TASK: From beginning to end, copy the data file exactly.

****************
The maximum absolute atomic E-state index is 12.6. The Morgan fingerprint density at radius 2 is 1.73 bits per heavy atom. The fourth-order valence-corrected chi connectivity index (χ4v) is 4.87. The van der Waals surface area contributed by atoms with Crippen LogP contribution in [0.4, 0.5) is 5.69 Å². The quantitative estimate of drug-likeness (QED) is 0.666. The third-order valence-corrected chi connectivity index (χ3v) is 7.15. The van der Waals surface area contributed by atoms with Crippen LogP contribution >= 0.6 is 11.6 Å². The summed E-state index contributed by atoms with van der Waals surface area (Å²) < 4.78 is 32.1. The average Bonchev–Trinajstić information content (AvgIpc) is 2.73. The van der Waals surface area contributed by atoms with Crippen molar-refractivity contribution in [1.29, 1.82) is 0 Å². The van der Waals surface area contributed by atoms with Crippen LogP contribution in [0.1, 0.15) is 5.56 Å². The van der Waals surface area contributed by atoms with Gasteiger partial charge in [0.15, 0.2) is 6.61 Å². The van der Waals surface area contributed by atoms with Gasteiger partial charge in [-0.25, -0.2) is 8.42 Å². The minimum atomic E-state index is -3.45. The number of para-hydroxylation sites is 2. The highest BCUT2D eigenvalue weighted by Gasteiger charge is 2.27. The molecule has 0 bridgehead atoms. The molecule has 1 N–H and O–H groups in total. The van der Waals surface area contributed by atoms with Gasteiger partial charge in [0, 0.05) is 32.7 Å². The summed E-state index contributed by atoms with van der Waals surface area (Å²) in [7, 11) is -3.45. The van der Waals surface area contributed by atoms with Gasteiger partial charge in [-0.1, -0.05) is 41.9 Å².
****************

The maximum absolute atomic E-state index is 12.6. The Morgan fingerprint density at radius 2 is 1.73 bits per heavy atom. The fourth-order valence-corrected chi connectivity index (χ4v) is 4.87. The van der Waals surface area contributed by atoms with Crippen LogP contribution in [0.4, 0.5) is 5.69 Å². The quantitative estimate of drug-likeness (QED) is 0.666. The third-order valence-corrected chi connectivity index (χ3v) is 7.15. The van der Waals surface area contributed by atoms with Crippen LogP contribution >= 0.6 is 11.6 Å². The summed E-state index contributed by atoms with van der Waals surface area (Å²) < 4.78 is 32.1. The average Bonchev–Trinajstić information content (AvgIpc) is 2.73. The van der Waals surface area contributed by atoms with Crippen molar-refractivity contribution in [1.29, 1.82) is 0 Å². The van der Waals surface area contributed by atoms with Crippen LogP contribution in [0.1, 0.15) is 5.56 Å². The van der Waals surface area contributed by atoms with Gasteiger partial charge in [0.15, 0.2) is 6.61 Å². The van der Waals surface area contributed by atoms with Gasteiger partial charge in [-0.25, -0.2) is 8.42 Å². The minimum atomic E-state index is -3.45. The number of para-hydroxylation sites is 2. The highest BCUT2D eigenvalue weighted by Gasteiger charge is 2.27. The molecule has 0 bridgehead atoms. The molecule has 1 N–H and O–H groups in total. The van der Waals surface area contributed by atoms with Gasteiger partial charge in [0, 0.05) is 32.7 Å². The summed E-state index contributed by atoms with van der Waals surface area (Å²) in [7, 11) is -3.45. The van der Waals surface area contributed by atoms with Gasteiger partial charge in [-0.1, -0.05) is 41.9 Å².